I'm not in a position to contradict anyone about anything.


Scott Adams proposes a thought experiment that can make clear the illusory nature of free will. The implications of the thought experiment go beyond just free will, though. Just as we would agree that the baby-sitting robot does not have free will, we also would not impute personhood to it. If the baby-sitting robot is a valid model of moist robots (humans), then it also does not make sense to impute personhood to a moist robot whose responses are determined by the operation of software. So that would mean that there's no such thing as a person, or soul. Such things are further illusions created by the operation of the robot's thought processor (commonly called "consciousness").

Morality is usually presented as a fixed, objective standard external to the robots. However, this thought experiment can show that it's actually just a way robots attempt to reprogram each other (We might tell the baby-sitting robot that gently rocking the baby is "good" while killing it would be "bad", but that just reflects our preferences. Replace the baby with something we don't feel as strongly about, say, another robot. Or replace it with something we feel negatively about, say, a cockroach. Now suddenly killing the creature in the crib is good!) Good and evil are just what a given robot admires or fears, what aids or threatens the robot's survival. Since each robot may admire or fear different things, good and evil wind up being relative to the perspective of the robot in question.

For the arms dealer or terrorist, war in Iraq is a good thing. For the Iraqi man on the street, war in Iraq is a bad thing.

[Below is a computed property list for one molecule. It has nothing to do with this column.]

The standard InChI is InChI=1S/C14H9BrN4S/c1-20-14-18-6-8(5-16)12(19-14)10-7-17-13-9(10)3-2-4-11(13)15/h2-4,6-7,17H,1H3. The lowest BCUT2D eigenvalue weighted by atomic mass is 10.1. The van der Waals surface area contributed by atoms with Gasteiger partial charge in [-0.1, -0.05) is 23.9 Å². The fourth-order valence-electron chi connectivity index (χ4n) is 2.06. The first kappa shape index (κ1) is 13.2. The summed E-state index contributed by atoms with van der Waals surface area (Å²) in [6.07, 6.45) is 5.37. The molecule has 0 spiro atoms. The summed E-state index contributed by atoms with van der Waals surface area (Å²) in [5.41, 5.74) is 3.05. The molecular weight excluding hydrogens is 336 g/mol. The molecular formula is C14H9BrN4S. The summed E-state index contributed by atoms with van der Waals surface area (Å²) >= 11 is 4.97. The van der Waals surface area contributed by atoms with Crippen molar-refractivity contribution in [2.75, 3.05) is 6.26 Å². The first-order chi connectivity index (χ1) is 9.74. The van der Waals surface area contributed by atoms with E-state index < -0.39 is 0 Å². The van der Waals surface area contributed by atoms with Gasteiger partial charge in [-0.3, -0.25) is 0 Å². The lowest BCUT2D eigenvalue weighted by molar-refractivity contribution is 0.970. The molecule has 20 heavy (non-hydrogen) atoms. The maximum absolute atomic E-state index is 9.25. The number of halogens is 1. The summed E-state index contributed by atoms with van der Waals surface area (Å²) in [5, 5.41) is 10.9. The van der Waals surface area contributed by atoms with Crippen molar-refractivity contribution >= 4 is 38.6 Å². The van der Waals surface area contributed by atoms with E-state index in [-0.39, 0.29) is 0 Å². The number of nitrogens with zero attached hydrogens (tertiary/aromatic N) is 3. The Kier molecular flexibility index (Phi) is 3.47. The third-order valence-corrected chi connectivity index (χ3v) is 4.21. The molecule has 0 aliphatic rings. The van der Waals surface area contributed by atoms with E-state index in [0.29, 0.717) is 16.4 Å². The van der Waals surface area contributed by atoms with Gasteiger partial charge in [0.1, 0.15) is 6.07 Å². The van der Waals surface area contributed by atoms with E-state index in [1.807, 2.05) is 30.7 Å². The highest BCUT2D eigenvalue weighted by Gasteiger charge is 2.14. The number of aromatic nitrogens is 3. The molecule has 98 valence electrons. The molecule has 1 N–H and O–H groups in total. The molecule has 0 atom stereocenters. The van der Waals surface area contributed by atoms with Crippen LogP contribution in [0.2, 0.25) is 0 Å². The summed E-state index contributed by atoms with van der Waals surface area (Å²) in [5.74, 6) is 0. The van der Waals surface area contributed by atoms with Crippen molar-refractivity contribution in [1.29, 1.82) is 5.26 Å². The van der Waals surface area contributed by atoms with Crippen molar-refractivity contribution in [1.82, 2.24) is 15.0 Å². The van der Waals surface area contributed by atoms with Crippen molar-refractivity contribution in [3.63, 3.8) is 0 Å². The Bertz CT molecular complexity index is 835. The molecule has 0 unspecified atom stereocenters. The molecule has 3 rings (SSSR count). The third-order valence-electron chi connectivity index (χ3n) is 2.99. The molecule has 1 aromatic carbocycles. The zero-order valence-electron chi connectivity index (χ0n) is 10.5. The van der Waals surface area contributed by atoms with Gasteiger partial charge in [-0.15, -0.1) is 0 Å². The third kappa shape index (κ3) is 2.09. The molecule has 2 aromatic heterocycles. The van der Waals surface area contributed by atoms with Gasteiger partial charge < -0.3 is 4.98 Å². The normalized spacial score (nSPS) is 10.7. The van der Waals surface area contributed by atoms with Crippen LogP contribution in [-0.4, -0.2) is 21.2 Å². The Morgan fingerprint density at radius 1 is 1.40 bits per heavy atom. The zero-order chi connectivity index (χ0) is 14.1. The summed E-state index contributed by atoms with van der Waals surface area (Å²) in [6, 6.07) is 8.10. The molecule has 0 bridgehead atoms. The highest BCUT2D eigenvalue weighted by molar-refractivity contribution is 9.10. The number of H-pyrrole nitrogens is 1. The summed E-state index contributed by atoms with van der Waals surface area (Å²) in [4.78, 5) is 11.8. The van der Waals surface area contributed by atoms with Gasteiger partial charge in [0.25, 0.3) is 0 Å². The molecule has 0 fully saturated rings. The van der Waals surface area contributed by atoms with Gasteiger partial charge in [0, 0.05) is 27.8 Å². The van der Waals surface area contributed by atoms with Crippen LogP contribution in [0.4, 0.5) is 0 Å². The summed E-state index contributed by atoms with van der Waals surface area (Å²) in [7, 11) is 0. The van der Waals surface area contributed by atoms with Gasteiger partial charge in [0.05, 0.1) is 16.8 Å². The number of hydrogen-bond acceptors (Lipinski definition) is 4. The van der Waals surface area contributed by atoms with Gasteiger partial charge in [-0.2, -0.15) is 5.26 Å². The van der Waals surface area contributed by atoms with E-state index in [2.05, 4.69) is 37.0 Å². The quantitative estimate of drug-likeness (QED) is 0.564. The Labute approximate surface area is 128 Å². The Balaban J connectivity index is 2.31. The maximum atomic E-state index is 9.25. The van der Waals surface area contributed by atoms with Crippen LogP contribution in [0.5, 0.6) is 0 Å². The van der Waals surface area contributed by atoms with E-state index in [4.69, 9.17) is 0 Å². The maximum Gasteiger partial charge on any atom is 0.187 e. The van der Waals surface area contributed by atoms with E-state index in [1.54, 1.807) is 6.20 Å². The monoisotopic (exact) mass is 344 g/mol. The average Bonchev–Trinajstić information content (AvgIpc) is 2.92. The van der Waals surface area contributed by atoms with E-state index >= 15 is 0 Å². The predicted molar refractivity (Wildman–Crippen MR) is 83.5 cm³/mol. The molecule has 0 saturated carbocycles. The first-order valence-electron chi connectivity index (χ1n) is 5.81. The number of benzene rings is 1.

If I claim to know "The Truth", that seems to me pretty good evidence that I don't.


On 2006 Nov 06 , at 15:52, Sally wrote:
You can enter names to be included on a DVD that will be flown to Mars. You can print a certificate too. It just takes a minute.

The Planetary Society is now giving everybody a chance to be a part of this exciting mission:


Billy responded:

I dunno. Sounds like a potential galactic privacy issue to me. Do they want SSNs?
"Anything is possible if your system has bad memory."
- Roland Dreier


Is life about a search for Truth?

How do you know when you've found it?

What if there is no "Truth"? Or if there is, what if it's impossible to know?

What if the best we can do is to formulate models, that may or may not reflect Truth, but there's no way for us to tell? We can test how well a given model predicts observations (this is my understanding of the scientific process), but even if a model predicts observations perfectly, that doesn't mean it's "true" in the sense of accurately reflecting reality. There's no way to tell whether it accurately reflects reality (I'm not even sure the phrase "reflects reality" means anything), only how well it predicts observations.

For example, if my model tells me the earth is flat and I therefore predict that if you sail west too far, you'll fall off and never come back, my model may produce accurate predictions -- people sail west, something happens to them, and they never come back. Does that make my model true?

If I think my beliefs reflect Truth, I'll cling to them whatever anyone else says and I may be motivated to try and convince others of my Truth.

If I think my beliefs are models whose usefulness lies in their ability to predict observations, I might be more inclined to keep my mind open to new models that might produce better predictions. I might be less inclined to evangelize others.